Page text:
In my recent webinar I asked for questions from the audience and Claudia asked about a great topic: trust. As she mentioned, if your audience doesn't trust you, you will be lucky if they will open your email or meet with you, let alone respond in a helpful way to what you have to say. So, how to build trust?

Focus on identifying and dealing with the root cause before you move forward – carefully. Here are a few ideas for doing that:

Identify the root cause

If someone doesn't trust you, there is no point trying to make progress. You need to understand why they don't and deal with that first. Here are some questions to ask yourself:

  • Who don't they trust: you, your team or your organisation?
  • What happened that led them to stop trusting?
  • Did they have a bad experience, did the last project you work on fail, are they concerned about honesty?
  • Is it a relationship issue or a performance issue?

Deal with the root cause as a separate issue

Once you know what has caused the lack of trust, if at all possible, deal with that as a separate issue so you don't contaminate the main ‘thing' you want to progress.

If you only have one opportunity to communicate with the person or people in question, then deal with it first. Here are some ideas to help with that:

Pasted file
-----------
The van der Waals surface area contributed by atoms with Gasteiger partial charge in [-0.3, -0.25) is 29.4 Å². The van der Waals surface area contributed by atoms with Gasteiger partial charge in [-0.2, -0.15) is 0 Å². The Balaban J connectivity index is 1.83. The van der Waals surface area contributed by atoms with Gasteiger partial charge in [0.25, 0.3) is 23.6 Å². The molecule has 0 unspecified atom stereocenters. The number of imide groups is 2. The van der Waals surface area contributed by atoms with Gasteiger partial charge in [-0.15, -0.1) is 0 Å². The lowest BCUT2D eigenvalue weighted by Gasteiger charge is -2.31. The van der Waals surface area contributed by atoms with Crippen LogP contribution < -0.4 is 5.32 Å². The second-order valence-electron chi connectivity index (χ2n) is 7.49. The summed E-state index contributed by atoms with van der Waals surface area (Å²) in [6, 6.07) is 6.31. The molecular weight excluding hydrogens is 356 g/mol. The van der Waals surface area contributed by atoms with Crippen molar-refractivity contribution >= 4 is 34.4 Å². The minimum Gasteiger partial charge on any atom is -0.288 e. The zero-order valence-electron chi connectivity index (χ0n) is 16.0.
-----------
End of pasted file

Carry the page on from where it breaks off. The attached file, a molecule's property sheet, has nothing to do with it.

• Ask someone who knows the other party well to learn more about what matters to them and where there are common interests.
  • Ask someone who has good standing to help you work through the problem either for you or with you.
  • Don't be afraid to ‘hug the elephant' and raise the problem with honesty, integrity and without blame while also taking responsibility for any part you have had in causing the problem.
  • Explain how you will act differently in future and deliver on it.

Move forward carefully

Once you are comfortable that you have made sufficient progress in resolving the trust issue, consider moving forward with the thing you need to communicate about.

When doing so, be mindful of addressing any concerns they may have, listen and watch VERY carefully while also over communicating and over delivering.

Their trust will be much harder, if not impossible, to earn back if you lose it again.

REFERENCE: Building or rebuilding Trust, by Michael Hyatt.

Keywords: building trust

Davina Stanley is Managing Director of Clarity Thought Partners, a team of structured thinking experts who help professionals make the complex clear and the clear compelling in their business communication. She and her business partner Gerard Castles have just launched their first book, The So What Strategy which offers a simple strategy for communicating clearly as well as the seven most commonly used storyline patterns in business.

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